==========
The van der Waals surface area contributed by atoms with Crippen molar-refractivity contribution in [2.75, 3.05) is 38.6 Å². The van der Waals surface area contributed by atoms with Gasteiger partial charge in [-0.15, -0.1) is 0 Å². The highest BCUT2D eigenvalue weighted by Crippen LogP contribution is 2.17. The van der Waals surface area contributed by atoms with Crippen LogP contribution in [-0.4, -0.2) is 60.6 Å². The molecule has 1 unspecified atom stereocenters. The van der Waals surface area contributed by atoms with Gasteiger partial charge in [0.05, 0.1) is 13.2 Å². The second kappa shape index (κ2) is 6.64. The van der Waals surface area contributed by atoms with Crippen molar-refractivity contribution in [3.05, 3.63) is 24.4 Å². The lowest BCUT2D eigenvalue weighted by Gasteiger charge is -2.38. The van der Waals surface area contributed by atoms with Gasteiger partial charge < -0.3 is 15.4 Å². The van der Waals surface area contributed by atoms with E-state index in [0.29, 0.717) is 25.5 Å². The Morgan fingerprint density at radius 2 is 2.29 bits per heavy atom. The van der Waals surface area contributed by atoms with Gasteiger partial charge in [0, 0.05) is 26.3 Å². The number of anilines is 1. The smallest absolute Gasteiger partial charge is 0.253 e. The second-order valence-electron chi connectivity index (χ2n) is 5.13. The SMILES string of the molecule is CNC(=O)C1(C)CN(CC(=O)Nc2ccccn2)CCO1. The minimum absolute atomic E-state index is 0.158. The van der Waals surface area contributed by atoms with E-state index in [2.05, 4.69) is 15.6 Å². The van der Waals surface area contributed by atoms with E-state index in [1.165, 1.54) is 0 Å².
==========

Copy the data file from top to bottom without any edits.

The van der Waals surface area contributed by atoms with Crippen molar-refractivity contribution in [2.75, 3.05) is 38.6 Å². The van der Waals surface area contributed by atoms with Gasteiger partial charge in [-0.15, -0.1) is 0 Å². The highest BCUT2D eigenvalue weighted by Crippen LogP contribution is 2.17. The van der Waals surface area contributed by atoms with Crippen LogP contribution in [-0.4, -0.2) is 60.6 Å². The molecule has 1 unspecified atom stereocenters. The van der Waals surface area contributed by atoms with Gasteiger partial charge in [0.05, 0.1) is 13.2 Å². The second kappa shape index (κ2) is 6.64. The van der Waals surface area contributed by atoms with Crippen molar-refractivity contribution in [3.05, 3.63) is 24.4 Å². The lowest BCUT2D eigenvalue weighted by Gasteiger charge is -2.38. The van der Waals surface area contributed by atoms with Gasteiger partial charge < -0.3 is 15.4 Å². The van der Waals surface area contributed by atoms with E-state index in [0.29, 0.717) is 25.5 Å². The Morgan fingerprint density at radius 2 is 2.29 bits per heavy atom. The van der Waals surface area contributed by atoms with Gasteiger partial charge in [0, 0.05) is 26.3 Å². The number of anilines is 1. The smallest absolute Gasteiger partial charge is 0.253 e. The second-order valence-electron chi connectivity index (χ2n) is 5.13. The SMILES string of the molecule is CNC(=O)C1(C)CN(CC(=O)Nc2ccccn2)CCO1. The minimum absolute atomic E-state index is 0.158. The van der Waals surface area contributed by atoms with E-state index in [2.05, 4.69) is 15.6 Å². The van der Waals surface area contributed by atoms with E-state index in [1.165, 1.54) is 0 Å².